James West: Okay. Tell me about how you came up with this process, this idea? Like, how did this – how did we spend so much time building greenhouses if this was here all along?
Kevin Chen: Yeah, and it’s coming from, like, myself and my co-founder’s passion for genetic engineering and for biotechnology, where we’re always thinking of, you know, new ways to use our scientific skills to solve problems in the world. And so, for a period of time, we were all starting at the time, I guess, when we first met, and started thinking about startups and ideas and problems that exist out there, and we all had this kind of skill set of engineering yeasts to make stuff.
And then the question is, what do we make? And we had a whole list of different kinds of things, ranging from, like, flavours to fragrances to pharmaceuticals, including cannabinoids. And that’s when we saw, like, the opportunity come out and take form. And you know, the industry itself has taken form a lot over the past four years since we started, and so I think we made the right kind of choice earlier on, even though the industry was kind of in its nascent stages when we first had the idea.
And yeah, that’s kind of how it all came about.
James West: Interesting. And so, at what stage did you become interested in this? Like, how did you hear about it, and how did you come to be, like, what strikes me as a pretty quick move to get positioned in there?
Greg Engel: Yeah, I mean, so certainly, you know, for myself, prior to joining the pharmaceutical industry, I’ve got biotech experience and pharmaceutical experience and consumer packaged goods experience. So you know, before I came into the cannabis industry, that was my background. So as soon as one of our team members saw Kevin present, and we started talking to a couple members of his team, I could see what potential this had, right? This is really disruptive technology where, you know, when Kevin mentions, you know, producing initially kind of a few kilos per month, that’s kilos of pure cannabinoid, right? So, and they can do it on pennies on the dollar versus what it’s going to cost, you know, for plant-based, extract-based products.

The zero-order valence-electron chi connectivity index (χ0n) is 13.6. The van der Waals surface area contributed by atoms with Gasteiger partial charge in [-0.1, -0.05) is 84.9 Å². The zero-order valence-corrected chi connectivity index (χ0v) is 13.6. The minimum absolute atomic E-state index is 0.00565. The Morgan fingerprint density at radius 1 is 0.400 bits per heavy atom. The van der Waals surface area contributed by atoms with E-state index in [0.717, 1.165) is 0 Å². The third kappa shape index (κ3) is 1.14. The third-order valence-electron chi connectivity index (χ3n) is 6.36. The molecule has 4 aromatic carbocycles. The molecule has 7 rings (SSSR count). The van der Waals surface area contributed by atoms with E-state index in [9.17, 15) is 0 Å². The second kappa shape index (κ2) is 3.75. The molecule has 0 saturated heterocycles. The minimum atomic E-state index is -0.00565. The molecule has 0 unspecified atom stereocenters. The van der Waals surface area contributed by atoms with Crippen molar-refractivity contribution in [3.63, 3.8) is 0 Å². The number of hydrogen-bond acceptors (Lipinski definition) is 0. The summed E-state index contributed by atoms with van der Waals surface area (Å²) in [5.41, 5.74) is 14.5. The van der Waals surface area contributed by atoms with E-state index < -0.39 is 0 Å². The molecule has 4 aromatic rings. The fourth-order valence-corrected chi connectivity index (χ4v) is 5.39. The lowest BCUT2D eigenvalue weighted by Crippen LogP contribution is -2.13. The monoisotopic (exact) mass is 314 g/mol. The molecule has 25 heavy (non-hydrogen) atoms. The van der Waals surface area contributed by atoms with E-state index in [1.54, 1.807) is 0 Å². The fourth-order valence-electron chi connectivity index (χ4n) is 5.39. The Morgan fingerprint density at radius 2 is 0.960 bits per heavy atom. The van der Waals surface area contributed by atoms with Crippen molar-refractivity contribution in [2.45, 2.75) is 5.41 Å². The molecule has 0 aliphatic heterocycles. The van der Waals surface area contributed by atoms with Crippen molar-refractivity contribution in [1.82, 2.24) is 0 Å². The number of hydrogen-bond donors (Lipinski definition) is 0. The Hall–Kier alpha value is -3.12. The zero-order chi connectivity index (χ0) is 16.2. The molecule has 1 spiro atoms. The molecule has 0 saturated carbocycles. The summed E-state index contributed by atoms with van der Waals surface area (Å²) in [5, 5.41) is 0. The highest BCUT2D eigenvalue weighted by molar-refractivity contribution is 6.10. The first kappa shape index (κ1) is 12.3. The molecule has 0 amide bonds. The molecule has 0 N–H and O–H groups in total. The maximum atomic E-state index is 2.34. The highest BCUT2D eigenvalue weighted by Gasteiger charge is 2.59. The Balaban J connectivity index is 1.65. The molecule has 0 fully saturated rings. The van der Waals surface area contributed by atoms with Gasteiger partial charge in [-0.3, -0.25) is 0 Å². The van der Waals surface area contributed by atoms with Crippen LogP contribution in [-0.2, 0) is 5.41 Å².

So again, it’s infinitely scalable, and you know, we know globally, you know, more than 50 percent of the world’s insulin is produced this way; a number of vitamins are produced this way. So you know, it’s a credible opportunity, and you know, meeting with Kevin and the other founders as well as their scientific advisory team members, you know, they have a strong background and a commitment to make this happen. And what they’ve proven to date is really, you know, they’ve been producing THC and CBD and CBG to date, and it’s all about now scaling up and optimizing that process.
So you know, this is such a great potential for us as a company and as an investment, and also to partner with an incredible group of scientists that have basically cracked the nut on this, and they’re ready to go to commercial production.
James West: I guess it’s safe to say that the greater future for the medical side of these micro-CBDs and their as yet somewhat unknown medical properties is that with all the research that will now pour into them, there’s going to be…I mean, I just look at what happened with the Epileptrol drug that was approved by the FDA, and if that’s just the first of an avalanche, I mean, that’s going to be incredible.
Greg Engel: Yeah, I mean, the potential is really unlimited here, and I think that’s one of the challenges in terms of going to a pharmaceutical-like product with an API, or active pharmaceutical ingredient, is that, coming up with a pure form of THC-B or other minor cannabinoids is challenging from plant-based, but if you’re doing it in an isolate-based situation in here where you’re able to, you know, create it from scratch and create a pure form, I think that’s where Kevin and his team can really help, you know, not only develop those products, but we can partner to develop some of the indications for use of those products.
So it really is kind of two buckets here, right? The pharmaceutical use and the recreational use.
James West: Interesting. Okay, so is it your intention to eventually become a publicly traded company, or is it far too early to have that conversation?